Post Mortem December 2006

She Said What She Thought

Oriana Fallaci (1929–2006)

You go fuck yourself,” said Oriana Fallaci to no one in particular, in a recent profile. “I say what I want.”

And she did. Latterly, she said what she wanted about Islam, on which subject most of us feel constrained to be more, ah, circumspect. And what she wanted to say to Islam boiled down pretty much to “Go fuck yourself.” She scorned Muslims for their habits of reproduction, of evacuation, of female genital mutilation. She developed obsessions both arcane—who really invented sherbet (the ancient Romans, not the “sons of Allah”)—and unhealthy, if not psychologically then certainly actuarially: What’s the deal with Muhammad’s nine-year-old wife? Who sodomized whom at Mehmet II’s big shindig to mark the fall of Constantinople in 1453? These are areas over which more discreet scholars prefer to draw a veil, if not the full burka. In The Rage and the Pride (2002), she dwelt upon the hitherto-neglected topic of micturition among Somali Muslims in Florence’s Cathedral Square, whom she accused of leaving “yellow streaks of urine that profaned the millenary marbles of the Baptistery: “Good Heavens! They really take long shots, these sons of Allah! How could they succeed in hitting so well that target protected by a balcony and more than two yards distant from their urinary apparatus?”

Rendered in what she called “the odd- ities of Fallaci’s English,” this is splendidly offensive and gloriously rude. But it is also, as my colleague Christopher Hitchens dismissed Signora Fallaci in these pages, “a sort of primer in how not to write about Islam.” One sees his point. Long before the first Muslim convenience store opened in a British city, the “gents” in every rural pub had a streaked wall over the urinals, boasting unfeasible high-tide marks crayoned on the plaster, at impressive distance from the “urinary apparatus.” A few years back, during a long bus trip for Major League Baseball owners, the driver was obliged to make a roadside stop for Gene Autry to relieve himself; as the old singing cowboy reboarded, George W. Bush congratulated him on his “great spray.” The “long shots” of the sons of Allah is thus not the firmest ground on which to defend Western civilization.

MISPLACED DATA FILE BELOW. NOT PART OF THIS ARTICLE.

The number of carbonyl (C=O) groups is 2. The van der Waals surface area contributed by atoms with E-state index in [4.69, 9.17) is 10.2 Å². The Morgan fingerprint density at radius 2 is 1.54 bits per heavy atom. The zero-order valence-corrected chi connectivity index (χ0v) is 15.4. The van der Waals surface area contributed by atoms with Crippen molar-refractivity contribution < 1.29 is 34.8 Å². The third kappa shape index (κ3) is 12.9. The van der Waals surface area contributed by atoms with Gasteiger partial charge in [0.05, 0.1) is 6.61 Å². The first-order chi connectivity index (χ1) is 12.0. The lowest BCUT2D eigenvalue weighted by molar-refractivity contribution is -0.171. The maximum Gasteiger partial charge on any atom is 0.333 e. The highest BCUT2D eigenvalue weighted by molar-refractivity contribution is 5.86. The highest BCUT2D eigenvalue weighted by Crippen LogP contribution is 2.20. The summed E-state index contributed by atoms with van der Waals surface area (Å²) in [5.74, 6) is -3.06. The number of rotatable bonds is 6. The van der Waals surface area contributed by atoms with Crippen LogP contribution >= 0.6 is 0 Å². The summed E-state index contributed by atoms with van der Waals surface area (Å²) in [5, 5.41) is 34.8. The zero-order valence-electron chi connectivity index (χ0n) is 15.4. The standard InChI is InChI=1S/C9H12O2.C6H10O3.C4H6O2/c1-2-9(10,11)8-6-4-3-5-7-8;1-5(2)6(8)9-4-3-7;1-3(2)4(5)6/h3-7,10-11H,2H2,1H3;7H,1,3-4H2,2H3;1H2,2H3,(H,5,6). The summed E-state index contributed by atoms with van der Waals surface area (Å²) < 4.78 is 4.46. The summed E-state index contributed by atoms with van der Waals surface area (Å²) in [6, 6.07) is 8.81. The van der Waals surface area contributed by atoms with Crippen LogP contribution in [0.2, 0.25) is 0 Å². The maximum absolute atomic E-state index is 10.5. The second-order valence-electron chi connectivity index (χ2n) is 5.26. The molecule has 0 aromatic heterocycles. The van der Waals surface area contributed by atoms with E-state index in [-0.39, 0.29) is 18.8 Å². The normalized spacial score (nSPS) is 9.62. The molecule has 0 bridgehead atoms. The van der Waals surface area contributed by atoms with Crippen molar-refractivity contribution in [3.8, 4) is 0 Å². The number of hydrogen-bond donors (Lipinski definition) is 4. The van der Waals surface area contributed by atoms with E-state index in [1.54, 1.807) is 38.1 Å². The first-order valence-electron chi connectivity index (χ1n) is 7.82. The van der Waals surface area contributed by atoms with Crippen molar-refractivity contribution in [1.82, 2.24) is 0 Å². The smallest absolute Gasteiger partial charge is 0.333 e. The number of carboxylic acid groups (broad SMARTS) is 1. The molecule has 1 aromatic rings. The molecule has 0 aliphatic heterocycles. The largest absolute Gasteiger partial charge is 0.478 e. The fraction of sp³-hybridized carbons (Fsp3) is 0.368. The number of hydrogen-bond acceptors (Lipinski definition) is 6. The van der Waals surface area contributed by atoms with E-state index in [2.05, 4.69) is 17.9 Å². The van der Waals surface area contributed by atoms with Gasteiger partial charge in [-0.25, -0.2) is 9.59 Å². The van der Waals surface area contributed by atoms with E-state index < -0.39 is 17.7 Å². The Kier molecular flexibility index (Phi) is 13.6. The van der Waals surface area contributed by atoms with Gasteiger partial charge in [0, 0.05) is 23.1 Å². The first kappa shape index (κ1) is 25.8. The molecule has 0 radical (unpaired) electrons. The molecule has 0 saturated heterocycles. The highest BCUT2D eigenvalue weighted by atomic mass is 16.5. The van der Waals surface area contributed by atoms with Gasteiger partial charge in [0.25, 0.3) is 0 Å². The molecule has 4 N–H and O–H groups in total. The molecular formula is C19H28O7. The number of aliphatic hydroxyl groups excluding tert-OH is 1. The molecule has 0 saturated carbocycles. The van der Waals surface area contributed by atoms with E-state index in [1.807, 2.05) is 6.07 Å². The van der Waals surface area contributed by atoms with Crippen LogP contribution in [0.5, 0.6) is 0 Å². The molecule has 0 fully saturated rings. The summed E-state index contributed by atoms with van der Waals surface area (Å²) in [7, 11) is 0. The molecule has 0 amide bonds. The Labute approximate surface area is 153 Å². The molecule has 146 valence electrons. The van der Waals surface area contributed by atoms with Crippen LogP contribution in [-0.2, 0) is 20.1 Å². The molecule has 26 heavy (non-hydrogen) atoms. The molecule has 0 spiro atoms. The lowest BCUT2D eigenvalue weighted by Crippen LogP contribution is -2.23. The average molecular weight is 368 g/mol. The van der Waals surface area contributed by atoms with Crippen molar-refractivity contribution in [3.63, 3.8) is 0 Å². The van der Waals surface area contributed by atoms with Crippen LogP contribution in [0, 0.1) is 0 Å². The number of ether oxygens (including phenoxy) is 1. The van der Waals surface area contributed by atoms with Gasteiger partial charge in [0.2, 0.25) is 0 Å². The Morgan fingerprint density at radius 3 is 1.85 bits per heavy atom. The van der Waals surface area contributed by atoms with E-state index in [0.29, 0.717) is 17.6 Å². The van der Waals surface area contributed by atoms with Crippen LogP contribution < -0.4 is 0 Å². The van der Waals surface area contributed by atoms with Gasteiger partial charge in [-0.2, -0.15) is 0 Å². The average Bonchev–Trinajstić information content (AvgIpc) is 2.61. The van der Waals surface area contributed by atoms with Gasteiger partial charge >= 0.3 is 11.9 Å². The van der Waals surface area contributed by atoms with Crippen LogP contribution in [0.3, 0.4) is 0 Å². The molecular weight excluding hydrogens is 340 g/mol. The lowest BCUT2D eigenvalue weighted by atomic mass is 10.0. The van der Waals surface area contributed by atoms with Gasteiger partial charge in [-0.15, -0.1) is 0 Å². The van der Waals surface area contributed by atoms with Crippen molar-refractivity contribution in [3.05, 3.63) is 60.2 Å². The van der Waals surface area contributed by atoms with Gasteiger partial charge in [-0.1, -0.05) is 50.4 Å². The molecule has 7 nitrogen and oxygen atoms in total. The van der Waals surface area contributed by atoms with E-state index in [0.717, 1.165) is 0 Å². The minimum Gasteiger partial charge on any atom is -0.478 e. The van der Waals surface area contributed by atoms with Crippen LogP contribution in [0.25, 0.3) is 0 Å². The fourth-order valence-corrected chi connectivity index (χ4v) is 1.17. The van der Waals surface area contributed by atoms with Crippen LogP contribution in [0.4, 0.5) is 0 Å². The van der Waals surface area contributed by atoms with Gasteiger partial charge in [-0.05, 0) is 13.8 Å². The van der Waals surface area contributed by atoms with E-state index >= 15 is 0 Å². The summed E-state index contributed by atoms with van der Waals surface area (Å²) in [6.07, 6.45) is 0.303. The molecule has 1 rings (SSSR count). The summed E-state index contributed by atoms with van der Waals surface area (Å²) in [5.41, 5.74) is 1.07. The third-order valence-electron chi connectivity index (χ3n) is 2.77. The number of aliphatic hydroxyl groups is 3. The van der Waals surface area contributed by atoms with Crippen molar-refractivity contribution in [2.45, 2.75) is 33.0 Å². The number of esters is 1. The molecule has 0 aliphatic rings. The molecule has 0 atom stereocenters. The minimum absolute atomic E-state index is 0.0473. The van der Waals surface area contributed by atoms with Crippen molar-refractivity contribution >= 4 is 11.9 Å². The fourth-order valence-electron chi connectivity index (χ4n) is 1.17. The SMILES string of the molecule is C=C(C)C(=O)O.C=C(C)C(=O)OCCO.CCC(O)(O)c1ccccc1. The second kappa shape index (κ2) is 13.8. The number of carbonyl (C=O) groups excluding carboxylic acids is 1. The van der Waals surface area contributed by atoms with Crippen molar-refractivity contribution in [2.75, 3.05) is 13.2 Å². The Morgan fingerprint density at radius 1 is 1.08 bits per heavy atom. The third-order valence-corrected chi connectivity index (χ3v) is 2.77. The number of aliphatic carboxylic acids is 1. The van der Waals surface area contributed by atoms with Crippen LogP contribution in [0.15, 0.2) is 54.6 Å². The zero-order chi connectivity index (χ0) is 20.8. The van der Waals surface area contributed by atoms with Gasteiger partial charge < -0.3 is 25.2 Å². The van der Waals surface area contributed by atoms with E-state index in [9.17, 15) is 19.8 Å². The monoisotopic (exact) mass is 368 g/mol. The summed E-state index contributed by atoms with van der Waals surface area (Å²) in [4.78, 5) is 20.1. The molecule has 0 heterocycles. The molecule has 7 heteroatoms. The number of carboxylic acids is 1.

Nevertheless, and with due respect to Mr. Hitchens, if there is a primer on how to write about Islam, it doesn’t seem to be getting us very far either. Who ya gonna believe? The president’s sappy “religion of peace” speeches or your lyin’ eyes? La Fallaci (as she styled herself) disdained what the French philosopher Alain Finkielkraut calls the West’s “penitential narcissism” and, in an age of absurd abasement, found many takers for her bravura rejection thereof. After all, if Muslims are so ready to take offense, you might as well give ’em some. Why not have some gleeful sport along the road to servitude?

Oriana Fallaci was, on the one hand, an unlikely crusader. Petite physically if in no other sense, she was a feminist, a secularist, a leftist. On the other hand, who has most to lose? At a time when uncovered women are jeered at and intimidated when they walk through certain suburbs of Continental cities, La Fallaci might have expected the other divas to rally to the cause. Instead, such feminist warhorses as Germaine Greer managed to give the impression that they found Islam a bit of a turn-on: here’s the patriarchal society they’ve been pining for all along. As for the secular elites of the West, insofar as there is a theocratic menace, it’s not the Wahhabis but Bush and the evangelicals, with a bit of help from (as Harold Pinter put it) “Tony Blair as a hired Christian thug.” So the lioness in winter roused herself and sallied forth to save post-Christian Europe from itself.